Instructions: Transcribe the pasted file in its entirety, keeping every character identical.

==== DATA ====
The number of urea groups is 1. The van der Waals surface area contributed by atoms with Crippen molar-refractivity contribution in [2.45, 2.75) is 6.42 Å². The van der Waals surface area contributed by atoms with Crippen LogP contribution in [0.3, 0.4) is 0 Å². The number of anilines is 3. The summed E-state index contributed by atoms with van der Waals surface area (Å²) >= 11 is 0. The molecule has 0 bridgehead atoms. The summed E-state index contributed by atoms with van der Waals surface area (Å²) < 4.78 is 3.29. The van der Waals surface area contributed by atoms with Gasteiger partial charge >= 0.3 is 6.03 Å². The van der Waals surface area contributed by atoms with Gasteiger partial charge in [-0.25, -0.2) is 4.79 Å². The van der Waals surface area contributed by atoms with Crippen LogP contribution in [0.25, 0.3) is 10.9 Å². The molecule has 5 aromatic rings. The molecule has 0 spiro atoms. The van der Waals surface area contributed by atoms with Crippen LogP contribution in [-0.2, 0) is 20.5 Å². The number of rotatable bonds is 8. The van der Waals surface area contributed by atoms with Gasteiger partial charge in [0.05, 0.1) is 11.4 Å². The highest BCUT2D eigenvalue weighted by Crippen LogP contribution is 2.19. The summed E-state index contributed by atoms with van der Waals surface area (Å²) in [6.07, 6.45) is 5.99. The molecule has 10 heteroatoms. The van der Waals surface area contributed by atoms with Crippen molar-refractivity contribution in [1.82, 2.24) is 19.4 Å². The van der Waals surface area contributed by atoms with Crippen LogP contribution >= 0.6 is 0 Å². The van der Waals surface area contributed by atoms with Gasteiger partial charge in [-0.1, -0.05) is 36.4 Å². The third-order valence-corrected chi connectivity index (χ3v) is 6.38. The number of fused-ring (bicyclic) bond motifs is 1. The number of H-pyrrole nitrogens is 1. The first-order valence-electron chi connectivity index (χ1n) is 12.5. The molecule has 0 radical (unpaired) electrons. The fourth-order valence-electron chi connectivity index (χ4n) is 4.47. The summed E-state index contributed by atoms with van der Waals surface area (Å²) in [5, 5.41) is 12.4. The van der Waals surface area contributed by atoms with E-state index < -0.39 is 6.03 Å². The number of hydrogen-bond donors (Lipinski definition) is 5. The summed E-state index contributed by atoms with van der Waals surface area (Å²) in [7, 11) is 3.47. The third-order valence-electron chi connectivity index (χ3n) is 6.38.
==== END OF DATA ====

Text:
The number of urea groups is 1. The van der Waals surface area contributed by atoms with Crippen molar-refractivity contribution in [2.45, 2.75) is 6.42 Å². The van der Waals surface area contributed by atoms with Crippen LogP contribution in [0.3, 0.4) is 0 Å². The number of anilines is 3. The summed E-state index contributed by atoms with van der Waals surface area (Å²) >= 11 is 0. The molecule has 0 bridgehead atoms. The summed E-state index contributed by atoms with van der Waals surface area (Å²) < 4.78 is 3.29. The van der Waals surface area contributed by atoms with Gasteiger partial charge >= 0.3 is 6.03 Å². The van der Waals surface area contributed by atoms with Gasteiger partial charge in [-0.25, -0.2) is 4.79 Å². The van der Waals surface area contributed by atoms with Crippen LogP contribution in [0.25, 0.3) is 10.9 Å². The molecule has 5 aromatic rings. The molecule has 0 spiro atoms. The van der Waals surface area contributed by atoms with Crippen LogP contribution in [-0.2, 0) is 20.5 Å². The number of rotatable bonds is 8. The van der Waals surface area contributed by atoms with Gasteiger partial charge in [0.05, 0.1) is 11.4 Å². The highest BCUT2D eigenvalue weighted by Crippen LogP contribution is 2.19. The summed E-state index contributed by atoms with van der Waals surface area (Å²) in [6.07, 6.45) is 5.99. The molecule has 10 heteroatoms. The van der Waals surface area contributed by atoms with Crippen molar-refractivity contribution in [1.82, 2.24) is 19.4 Å². The van der Waals surface area contributed by atoms with Crippen LogP contribution >= 0.6 is 0 Å². The van der Waals surface area contributed by atoms with Gasteiger partial charge in [-0.1, -0.05) is 36.4 Å². The third-order valence-corrected chi connectivity index (χ3v) is 6.38. The number of fused-ring (bicyclic) bond motifs is 1. The number of H-pyrrole nitrogens is 1. The first-order valence-electron chi connectivity index (χ1n) is 12.5. The molecule has 0 radical (unpaired) electrons. The fourth-order valence-electron chi connectivity index (χ4n) is 4.47. The summed E-state index contributed by atoms with van der Waals surface area (Å²) in [5, 5.41) is 12.4. The van der Waals surface area contributed by atoms with E-state index < -0.39 is 6.03 Å². The number of hydrogen-bond donors (Lipinski definition) is 5. The summed E-state index contributed by atoms with van der Waals surface area (Å²) in [7, 11) is 3.47. The third-order valence-electron chi connectivity index (χ3n) is 6.38.